Claudia Cardinale is an Italian Tunisian film actress and sex symbol who appeared in some of the most acclaimed European films of the 1960s and 1970s Italian or French, but in several English films. Born and raised in La Goulette, a neighbourhood of Tunis, Cardinale won the "Most Beautiful Italian Girl in Tunisia" competition in 1957, the prize being a trip to Italy, which led to film contracts, due above all to the involvement of Franco Cristaldi, who acted as her mentor for a number of years and married her. After making her debut in a minor role with Omar Sharif in Goha, Cardinale became one of the best-known actresses in Italy after roles in films such as Rocco and His Brothers, Girl with a Suitcase, Cartouche,The Leopard, Fellini's 8½. From 1963, Cardinale became known in the United States and Britain following her role in The Pink Panther opposite David Niven. For several years, she appeared in Hollywood films such as Blindfold, Lost Command, The Professionals, The Hell with Heroes, the Sergio Leone epic Western Once Upon a Time in the West, a joint US-Italian production, in which she was praised for her role as a former prostitute opposite Jason Robards, Charles Bronson, Henry Fonda.
Jaded with the Hollywood film industry and not wanting to become a cliché, Cardinale returned to Italian and French cinema, garnered the David di Donatello for Best Actress award for her roles in Il giorno della civetta and as a prostitute alongside Alberto Sordi in A Girl in Australia. In 1974, Cardinale met director Pasquale Squitieri, who would become her husband, she featured in his films, including I guappi and Claretta, the last of which won her the Nastro d'Argento Award for Best Actress. In 1982, she starred in Werner Herzog's Fitzcarraldo as the love interest of Klaus Kinski, who raises the funds to buy a steamship in Peru. In 2010, Cardinale received the Actress Award at the 47th Antalya "Golden Orange" International Film Festival for her performance as an elderly Italian woman who takes in a young Turkish exchange student in Signora Enrica. Outspoken on women's rights causes over the years, Cardinale has been a UNESCO goodwill ambassador for the Defense of Women's Rights since March 2000.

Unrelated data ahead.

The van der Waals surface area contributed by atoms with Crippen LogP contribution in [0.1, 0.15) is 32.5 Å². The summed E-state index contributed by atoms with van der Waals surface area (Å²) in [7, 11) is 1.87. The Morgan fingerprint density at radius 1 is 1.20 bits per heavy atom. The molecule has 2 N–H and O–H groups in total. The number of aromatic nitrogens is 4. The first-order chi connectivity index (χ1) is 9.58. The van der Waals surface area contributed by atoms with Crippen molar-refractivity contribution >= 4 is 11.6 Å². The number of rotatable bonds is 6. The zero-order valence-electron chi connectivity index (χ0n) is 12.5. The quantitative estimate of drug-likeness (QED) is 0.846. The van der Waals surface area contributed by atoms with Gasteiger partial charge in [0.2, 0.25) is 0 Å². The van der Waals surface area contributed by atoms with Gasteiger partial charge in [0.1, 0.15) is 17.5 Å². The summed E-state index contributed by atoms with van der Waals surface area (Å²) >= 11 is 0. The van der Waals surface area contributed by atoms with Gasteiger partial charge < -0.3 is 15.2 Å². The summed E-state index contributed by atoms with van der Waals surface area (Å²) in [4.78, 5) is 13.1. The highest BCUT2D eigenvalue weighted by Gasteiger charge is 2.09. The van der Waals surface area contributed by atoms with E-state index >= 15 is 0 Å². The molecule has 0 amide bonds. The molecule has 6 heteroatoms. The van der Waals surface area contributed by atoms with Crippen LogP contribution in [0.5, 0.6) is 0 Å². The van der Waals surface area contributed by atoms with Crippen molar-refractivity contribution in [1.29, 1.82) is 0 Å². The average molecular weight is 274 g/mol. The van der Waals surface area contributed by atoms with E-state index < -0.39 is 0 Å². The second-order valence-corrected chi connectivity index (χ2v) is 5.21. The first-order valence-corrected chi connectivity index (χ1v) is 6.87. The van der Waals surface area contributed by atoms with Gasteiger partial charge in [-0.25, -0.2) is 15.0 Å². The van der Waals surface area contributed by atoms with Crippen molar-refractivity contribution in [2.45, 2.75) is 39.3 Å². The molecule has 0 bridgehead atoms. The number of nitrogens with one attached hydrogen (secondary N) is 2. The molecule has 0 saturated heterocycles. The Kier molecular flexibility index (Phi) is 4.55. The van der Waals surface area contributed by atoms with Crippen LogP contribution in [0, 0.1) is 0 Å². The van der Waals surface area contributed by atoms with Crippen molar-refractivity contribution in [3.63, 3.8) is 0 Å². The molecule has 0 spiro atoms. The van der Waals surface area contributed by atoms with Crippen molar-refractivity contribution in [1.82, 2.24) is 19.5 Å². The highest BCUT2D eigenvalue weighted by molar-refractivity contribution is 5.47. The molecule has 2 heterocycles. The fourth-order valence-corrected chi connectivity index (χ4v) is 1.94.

In February 2011, the Los Angeles Times Magazine named Cardinale among the 50 most beautiful women in film history. Claudia Cardinale was born Claude Joséphine Rose Cardinale in La Goulette, a neighborhood of Tunis, French protectorate of Tunisia, on 15 April 1938, her mother, Yolande Greco, was born in Tunisia to Sicilian emigrants from Trapani. Her maternal grandparents had a small shipbuilding firm in Trapani, but settled in La Goulette, where a large Italian community existed, her father, Francesco Cardinale, was a railway worker, born in Sicily. Her native languages were French, Tunisian Arabic, the Sicilian language of her parents, she did not learn to speak Italian until she had begun to be cast for Italian films. Cardinale was educated at the Saint-Joseph-de-l'Apparition school of Carthage, which she attended along with her younger sister Blanche, she studied at the Paul Cambon School, where she graduated with the intention of becoming a teacher. As a teenager, she was described as "silent and wild", like other girls of her generation, was fascinated by Brigitte Bardot, who came to prominence in the 1956 film And God Created Woman, directed by Roger Vadim.